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In this interconnected world, it’s hard to imagine just how strong the cultural barriers still stand.  With our background in Chinese study and our long-standing experience in China, J and I thought we could brave anything when it came to dating Asian men–but we were so wrong.  It’s not as easy as it looks.

Unlike J, I do not discriminate and will date anyone (Asian or not), but for some reason or another (or maybe it’s a cruel destiny), most of my boyfriends end up being Asian.  Really, In all honesty, dating a white dude would probably save J and I from a hassle of problems and a headache of confusion.

But sometimes, you just fall for somebody.  Of course you do have options when it comes to dating and love, but sometimes there’s just something special about a certain somebody you can’t seem to put your finger on.  If he’s Chinese, or African or Korean or Spanish or whatever he may be, that makes him a part of who he is.  He is special because of who he is–which includes his parents, his background, and yes, of course, his culture.  It is one of the many reasons that makes him special.  That explains why you love him.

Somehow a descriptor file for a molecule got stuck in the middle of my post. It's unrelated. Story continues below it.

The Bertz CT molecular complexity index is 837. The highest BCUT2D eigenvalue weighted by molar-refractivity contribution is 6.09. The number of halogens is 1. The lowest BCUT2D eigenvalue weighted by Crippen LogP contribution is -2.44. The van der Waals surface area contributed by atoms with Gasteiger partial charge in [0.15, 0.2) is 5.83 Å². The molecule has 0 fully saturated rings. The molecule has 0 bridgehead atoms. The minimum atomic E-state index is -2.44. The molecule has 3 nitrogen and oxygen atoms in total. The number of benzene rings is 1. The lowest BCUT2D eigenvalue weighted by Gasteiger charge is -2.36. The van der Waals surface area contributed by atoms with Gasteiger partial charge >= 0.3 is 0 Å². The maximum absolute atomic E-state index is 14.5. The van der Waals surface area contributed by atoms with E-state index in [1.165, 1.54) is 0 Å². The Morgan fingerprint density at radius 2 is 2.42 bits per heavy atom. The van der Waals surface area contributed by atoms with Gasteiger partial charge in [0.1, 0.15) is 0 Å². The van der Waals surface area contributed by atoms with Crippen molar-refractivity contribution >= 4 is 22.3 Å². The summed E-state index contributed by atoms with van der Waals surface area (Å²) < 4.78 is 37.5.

Although we may end up with twenty pounds of sunflower seeds and ten ears of corn in the end, we take it all with a smile and know that, well, it comes with the package.

8 thoughts on “Dating a Chinese Man (and the unwanted presents that come with it)

  1. bunnybuntales says:

    I’m Western and I love giving food. I just sent a friend (not a boyfriend) a box full of homemade cookies, nuts, seeds, and dried fruit. I give what I know the person will like or I give small samples of a variety so if one doesn’t like one thing, at least I can hope something will be liked among the other small samples. I also love giving non-food items like dental floss—well I guess it’s related to food.